British Fantasy and the Jewish Question, pt. 3: From Late Victorian Fantasy to Tolkien

At least one major Victorian fantasy writer, George MacDonald, was at times quite warm toward the Jews, and a landmark of British literary philosemitism, George Eliot’s Daniel Deronda, was published in 1876. Nevertheless, among the writers of late Victorian fantastic fiction, negative stereotypes of Jews outweigh positive representations, a trend that continued into the twentieth-century. … Continue reading British Fantasy and the Jewish Question, pt. 3: From Late Victorian Fantasy to Tolkien

Disraeli’s Jewish Fantasy Novel (British Fantasy and the Jewish Question, pt. 2)

In my last post I talked about Almamen, the protagonist of Edward Bulwer-Lytton’s 1838 historical romance Leila, or the Seige of Granada. A fiery Jewish nationalist born in the wrong era, Almamen is a gifted political strategist, driven and charismatic. One suspects that there a bit of Benjamin Disraeli in Almamen. The future prime minister … Continue reading Disraeli’s Jewish Fantasy Novel (British Fantasy and the Jewish Question, pt. 2)

British Fantasy and the Jewish Question, pt. 1

Tolkien’s dwarves, as has often been pointed out, are based on the Jews. While the band that shows up at the home of Bilbo Baggins in The Hobbit has roots in northern European sources such as the Poetic Edda, Tolkien also gives Thorin Oakenshield and company a story of exile and a powerful yearning to … Continue reading British Fantasy and the Jewish Question, pt. 1

Diana Wynne Jones’s The Homeward Bounders and the Wandering Jew in Fantasy Literature

In Diana Wynne Jones’s 1981 children’s fantasy The Homeward Bounders, the 12 year old main character Jamie meets the Wandering Jew. A homeless man with filthy clothes and hair, he appears sprawled out in a city park. “His watery black eyes gleamed with a mad light,” we read, “and his nose stuck out from below … Continue reading Diana Wynne Jones’s The Homeward Bounders and the Wandering Jew in Fantasy Literature

Jews and Politics in the Bartimaeus Series

King Solomon’s genies periodically escape their bottles in fantasy literature, but never more irrepressibly than in Jonathan Stroud’s bestselling Bartimaeus series for young readers. These books, a trilogy published from 2003 to 2005, followed by a 2010 prequel, provide rollicking fun, driven by the irreverent narration of their demon protagonist--who frequently punctuates the text with … Continue reading Jews and Politics in the Bartimaeus Series

King Solomon, from the Bible to the Pulps

One Occult Jew deserves separate consideration. In both medieval legend and modern fantasy, the greatest of all Jewish magicians is without question Solomon, the famously wise king of biblical Israel. Son of the charismatic King David, the real-life Solomon ruled the prosperous and powerful Israelite kingdom for four decades at the height of its regional … Continue reading King Solomon, from the Bible to the Pulps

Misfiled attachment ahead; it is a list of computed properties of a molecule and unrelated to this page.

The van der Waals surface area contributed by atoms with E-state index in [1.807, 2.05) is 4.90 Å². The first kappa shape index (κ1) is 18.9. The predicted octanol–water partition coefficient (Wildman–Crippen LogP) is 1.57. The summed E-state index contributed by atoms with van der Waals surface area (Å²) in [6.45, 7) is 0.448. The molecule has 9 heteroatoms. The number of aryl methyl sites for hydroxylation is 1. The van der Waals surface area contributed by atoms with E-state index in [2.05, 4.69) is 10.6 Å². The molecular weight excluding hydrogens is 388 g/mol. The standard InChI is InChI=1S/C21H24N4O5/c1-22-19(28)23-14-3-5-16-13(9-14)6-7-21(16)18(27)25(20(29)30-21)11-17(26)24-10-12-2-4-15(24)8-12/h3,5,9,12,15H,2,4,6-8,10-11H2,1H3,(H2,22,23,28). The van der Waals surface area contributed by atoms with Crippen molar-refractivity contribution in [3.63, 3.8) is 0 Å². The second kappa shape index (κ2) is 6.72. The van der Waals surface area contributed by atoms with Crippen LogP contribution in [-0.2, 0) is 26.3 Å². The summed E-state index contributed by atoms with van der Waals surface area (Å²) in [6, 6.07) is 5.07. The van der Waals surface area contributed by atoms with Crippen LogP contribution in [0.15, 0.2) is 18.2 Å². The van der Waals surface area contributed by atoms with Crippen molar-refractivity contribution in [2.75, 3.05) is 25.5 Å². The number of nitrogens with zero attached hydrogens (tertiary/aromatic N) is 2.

The Occult Jew, pt. 8

The final post in the series (though I will return to the topic). In the 1990s the occult returned to fantasy literature. An increasing number of works of fantasy, including many of that decade’s most accomplished, feature secret societies, ritual magic, arcane academies, motifs and ideas drawn from Renaissance hermeticism, and historical and urban environments … Continue reading The Occult Jew, pt. 8

The Occult Jew, pt. 7

The most welcome appearance of the Occult Jew during the period of the fantasy genre's consolidation occurs in John Bellairs’ The Face in the Frost (1969). One of my favorite fantasy novels, this book mixes Tolkienian fantasy and occult motifs. Its two heroes, both good-natured wizards, bear names that index, not norse eddas or fairytales, … Continue reading The Occult Jew, pt. 7

The Occult Jew, pt. 6

In the second half of the twentieth century, the occult migrated to the horror genre where, especially following the success of Ira Levin’s canny Rosemary’s Baby (1967), it narrowed to a concern with satanism. (One of Levin’s satanists is Jewish, but this is because the book portrays a 1960s New York City where the occult, … Continue reading The Occult Jew, pt. 6

The Occult Jew, pt. 5

The great contrast to Lewis and Tolkien, in both his enthusiastic embrace of the occult and his extensive use of the trope of the Occult Jew, was their friend Charles Williams. Williams was a poet, a popular speaker on literature, the author of works on Christian theology and witchcraft, a religious dramatist, and an influential … Continue reading The Occult Jew, pt. 5